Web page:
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Third-Party Web Content on EU News Sites

DOI: 10.60625/risj-fr2x-ax36

The introduction of the new European Union General Data Protection Regulation (GDPR) has brought issues of online privacy to the forefront of debates over the future of journalism.  For this factsheet we examine third-party content found on both news and popular websites in seven EU countries (Finland, France, Germany, Italy, Poland, Spain and the UK). The factsheet identifies a range of urgent data protection, transparency and privacy issues facing news sites and how they can be addressed as the GDPR regulation comes into force on May 25th 2018.  

We find that:

  • Third-party content is present on the vast majority of websites and is especially prevalent on news sites.
  • The amount of third-party content on news sites varies by country.
  • News sites have many third-party cookies on each page, ranging from an average of 90 per page on UK news sites to an average of 42 per page in Italy.
  • Among sites that have some form of advertising and marketing content, news sites have 17 different domains per page, compared with four on popular sites.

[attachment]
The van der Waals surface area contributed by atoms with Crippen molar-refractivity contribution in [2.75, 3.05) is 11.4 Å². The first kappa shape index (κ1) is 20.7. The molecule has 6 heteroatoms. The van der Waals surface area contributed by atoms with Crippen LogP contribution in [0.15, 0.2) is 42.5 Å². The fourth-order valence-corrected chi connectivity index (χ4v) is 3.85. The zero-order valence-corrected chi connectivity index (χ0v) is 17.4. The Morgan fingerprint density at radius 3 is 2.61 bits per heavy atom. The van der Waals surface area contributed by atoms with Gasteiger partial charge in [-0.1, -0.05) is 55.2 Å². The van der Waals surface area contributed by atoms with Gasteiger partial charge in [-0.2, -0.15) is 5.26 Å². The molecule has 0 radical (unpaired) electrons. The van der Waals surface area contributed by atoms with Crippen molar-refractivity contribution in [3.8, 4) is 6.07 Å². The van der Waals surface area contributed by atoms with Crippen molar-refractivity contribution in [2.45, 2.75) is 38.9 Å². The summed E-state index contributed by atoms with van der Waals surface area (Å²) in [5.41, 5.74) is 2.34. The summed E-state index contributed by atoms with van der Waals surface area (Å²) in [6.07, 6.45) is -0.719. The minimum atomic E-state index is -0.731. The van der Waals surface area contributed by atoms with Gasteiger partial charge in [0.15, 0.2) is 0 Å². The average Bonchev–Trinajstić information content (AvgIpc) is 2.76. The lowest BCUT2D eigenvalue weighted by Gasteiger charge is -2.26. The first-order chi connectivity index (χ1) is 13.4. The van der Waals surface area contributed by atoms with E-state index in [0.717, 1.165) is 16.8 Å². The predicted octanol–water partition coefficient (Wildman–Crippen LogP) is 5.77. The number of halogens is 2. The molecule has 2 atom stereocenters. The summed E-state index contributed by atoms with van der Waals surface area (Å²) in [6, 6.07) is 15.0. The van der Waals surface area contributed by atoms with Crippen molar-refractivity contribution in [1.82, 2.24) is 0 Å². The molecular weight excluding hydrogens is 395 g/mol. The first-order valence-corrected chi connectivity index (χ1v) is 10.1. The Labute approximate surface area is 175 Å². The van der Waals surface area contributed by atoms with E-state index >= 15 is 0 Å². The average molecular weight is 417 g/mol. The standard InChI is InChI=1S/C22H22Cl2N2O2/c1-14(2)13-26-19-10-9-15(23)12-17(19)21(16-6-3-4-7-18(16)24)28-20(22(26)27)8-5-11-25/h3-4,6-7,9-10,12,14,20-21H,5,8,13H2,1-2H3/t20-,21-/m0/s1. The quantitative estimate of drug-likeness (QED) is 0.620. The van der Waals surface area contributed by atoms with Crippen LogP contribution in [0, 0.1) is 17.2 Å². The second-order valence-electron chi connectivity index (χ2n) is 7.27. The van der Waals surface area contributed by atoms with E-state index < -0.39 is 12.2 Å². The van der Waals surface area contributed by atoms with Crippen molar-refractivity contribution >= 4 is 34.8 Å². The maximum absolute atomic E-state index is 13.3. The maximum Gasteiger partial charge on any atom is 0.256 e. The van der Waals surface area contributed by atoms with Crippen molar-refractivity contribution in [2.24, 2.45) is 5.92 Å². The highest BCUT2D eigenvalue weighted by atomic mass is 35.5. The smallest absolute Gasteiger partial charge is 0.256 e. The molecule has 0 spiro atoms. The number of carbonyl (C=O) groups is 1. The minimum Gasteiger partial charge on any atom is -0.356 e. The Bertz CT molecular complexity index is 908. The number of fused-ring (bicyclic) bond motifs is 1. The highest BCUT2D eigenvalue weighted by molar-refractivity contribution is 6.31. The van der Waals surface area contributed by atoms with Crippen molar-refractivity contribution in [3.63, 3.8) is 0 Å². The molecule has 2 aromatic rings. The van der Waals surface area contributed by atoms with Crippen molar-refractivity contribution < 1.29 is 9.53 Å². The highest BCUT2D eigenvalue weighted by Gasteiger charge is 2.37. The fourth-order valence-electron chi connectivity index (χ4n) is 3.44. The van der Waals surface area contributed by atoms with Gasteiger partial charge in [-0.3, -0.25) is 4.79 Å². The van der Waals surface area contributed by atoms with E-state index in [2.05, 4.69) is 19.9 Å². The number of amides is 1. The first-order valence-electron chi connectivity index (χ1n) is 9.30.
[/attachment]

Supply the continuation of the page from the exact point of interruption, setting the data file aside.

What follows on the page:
• For many news sites, advertising income from third-party marketing content is an essential source of revenue, and those sites that are most reliant on advertising contain the most third-party content and cookies, whilst non-reliant sites have the least.
  • US technology companies have third-party content on most of the pages analysed.

We conclude that news sites are deeply intertwined with a wider digital advertising and media ecosystem that involves data collection and sharing with numerous third-parties, sometimes without disclosing this to users. Some of the practices documented here are in potential conflict with the impending GDPR, and, it is clear that bringing online marketing practices in line with the GDPR will in most cases require at the very least tackling issues of user consent to the collection, sharing and processing of personal information.

Published by the Reuters Institute for the Study of Journalism.

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